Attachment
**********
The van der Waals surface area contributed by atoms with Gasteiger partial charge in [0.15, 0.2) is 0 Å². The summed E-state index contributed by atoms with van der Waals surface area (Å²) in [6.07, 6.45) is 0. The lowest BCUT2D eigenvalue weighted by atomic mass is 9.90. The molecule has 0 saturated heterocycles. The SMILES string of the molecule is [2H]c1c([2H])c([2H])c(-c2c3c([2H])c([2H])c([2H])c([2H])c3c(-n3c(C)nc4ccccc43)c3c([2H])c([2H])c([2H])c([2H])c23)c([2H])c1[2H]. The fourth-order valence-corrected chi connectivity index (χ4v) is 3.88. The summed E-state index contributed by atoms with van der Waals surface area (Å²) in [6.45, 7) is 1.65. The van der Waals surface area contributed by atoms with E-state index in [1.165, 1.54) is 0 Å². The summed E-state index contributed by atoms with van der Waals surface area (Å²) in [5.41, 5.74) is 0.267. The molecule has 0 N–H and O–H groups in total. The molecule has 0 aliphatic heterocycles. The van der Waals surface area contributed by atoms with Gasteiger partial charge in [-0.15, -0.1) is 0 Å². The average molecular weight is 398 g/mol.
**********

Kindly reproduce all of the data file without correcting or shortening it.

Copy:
The van der Waals surface area contributed by atoms with Gasteiger partial charge in [0.15, 0.2) is 0 Å². The summed E-state index contributed by atoms with van der Waals surface area (Å²) in [6.07, 6.45) is 0. The lowest BCUT2D eigenvalue weighted by atomic mass is 9.90. The molecule has 0 saturated heterocycles. The SMILES string of the molecule is [2H]c1c([2H])c([2H])c(-c2c3c([2H])c([2H])c([2H])c([2H])c3c(-n3c(C)nc4ccccc43)c3c([2H])c([2H])c([2H])c([2H])c23)c([2H])c1[2H]. The fourth-order valence-corrected chi connectivity index (χ4v) is 3.88. The summed E-state index contributed by atoms with van der Waals surface area (Å²) in [6.45, 7) is 1.65. The van der Waals surface area contributed by atoms with E-state index in [1.165, 1.54) is 0 Å². The summed E-state index contributed by atoms with van der Waals surface area (Å²) in [5.41, 5.74) is 0.267. The molecule has 0 N–H and O–H groups in total. The molecule has 0 aliphatic heterocycles. The van der Waals surface area contributed by atoms with Gasteiger partial charge in [-0.15, -0.1) is 0 Å². The average molecular weight is 398 g/mol.